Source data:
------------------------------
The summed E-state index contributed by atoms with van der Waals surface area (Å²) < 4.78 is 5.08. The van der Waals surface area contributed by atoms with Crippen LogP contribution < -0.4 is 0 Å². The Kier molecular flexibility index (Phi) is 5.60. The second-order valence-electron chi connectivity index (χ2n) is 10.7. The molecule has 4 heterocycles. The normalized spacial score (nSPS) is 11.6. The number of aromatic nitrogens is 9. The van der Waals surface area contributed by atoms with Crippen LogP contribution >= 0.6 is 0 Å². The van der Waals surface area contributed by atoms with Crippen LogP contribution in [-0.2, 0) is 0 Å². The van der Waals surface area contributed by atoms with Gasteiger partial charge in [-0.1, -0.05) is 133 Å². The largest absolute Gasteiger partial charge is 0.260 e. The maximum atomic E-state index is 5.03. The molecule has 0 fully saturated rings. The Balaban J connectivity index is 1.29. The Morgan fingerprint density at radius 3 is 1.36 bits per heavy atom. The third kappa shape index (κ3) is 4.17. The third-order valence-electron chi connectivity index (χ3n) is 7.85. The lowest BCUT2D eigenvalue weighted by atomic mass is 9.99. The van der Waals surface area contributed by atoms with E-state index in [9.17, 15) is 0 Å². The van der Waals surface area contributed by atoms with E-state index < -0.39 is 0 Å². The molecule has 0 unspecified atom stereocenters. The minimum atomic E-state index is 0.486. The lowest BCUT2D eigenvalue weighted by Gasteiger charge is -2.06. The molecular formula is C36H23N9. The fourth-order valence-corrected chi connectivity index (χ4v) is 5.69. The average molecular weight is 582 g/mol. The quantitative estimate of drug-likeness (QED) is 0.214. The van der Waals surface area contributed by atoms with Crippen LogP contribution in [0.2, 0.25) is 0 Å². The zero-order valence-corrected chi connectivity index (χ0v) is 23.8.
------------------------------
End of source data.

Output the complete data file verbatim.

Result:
The summed E-state index contributed by atoms with van der Waals surface area (Å²) < 4.78 is 5.08. The van der Waals surface area contributed by atoms with Crippen LogP contribution < -0.4 is 0 Å². The Kier molecular flexibility index (Phi) is 5.60. The second-order valence-electron chi connectivity index (χ2n) is 10.7. The molecule has 4 heterocycles. The normalized spacial score (nSPS) is 11.6. The number of aromatic nitrogens is 9. The van der Waals surface area contributed by atoms with Crippen LogP contribution >= 0.6 is 0 Å². The van der Waals surface area contributed by atoms with Crippen LogP contribution in [-0.2, 0) is 0 Å². The van der Waals surface area contributed by atoms with Gasteiger partial charge in [-0.1, -0.05) is 133 Å². The largest absolute Gasteiger partial charge is 0.260 e. The maximum atomic E-state index is 5.03. The molecule has 0 fully saturated rings. The Balaban J connectivity index is 1.29. The Morgan fingerprint density at radius 3 is 1.36 bits per heavy atom. The third kappa shape index (κ3) is 4.17. The third-order valence-electron chi connectivity index (χ3n) is 7.85. The lowest BCUT2D eigenvalue weighted by atomic mass is 9.99. The van der Waals surface area contributed by atoms with E-state index in [9.17, 15) is 0 Å². The van der Waals surface area contributed by atoms with E-state index < -0.39 is 0 Å². The molecule has 0 unspecified atom stereocenters. The minimum atomic E-state index is 0.486. The lowest BCUT2D eigenvalue weighted by Gasteiger charge is -2.06. The molecular formula is C36H23N9. The fourth-order valence-corrected chi connectivity index (χ4v) is 5.69. The average molecular weight is 582 g/mol. The quantitative estimate of drug-likeness (QED) is 0.214. The van der Waals surface area contributed by atoms with Crippen LogP contribution in [0.2, 0.25) is 0 Å². The zero-order valence-corrected chi connectivity index (χ0v) is 23.8.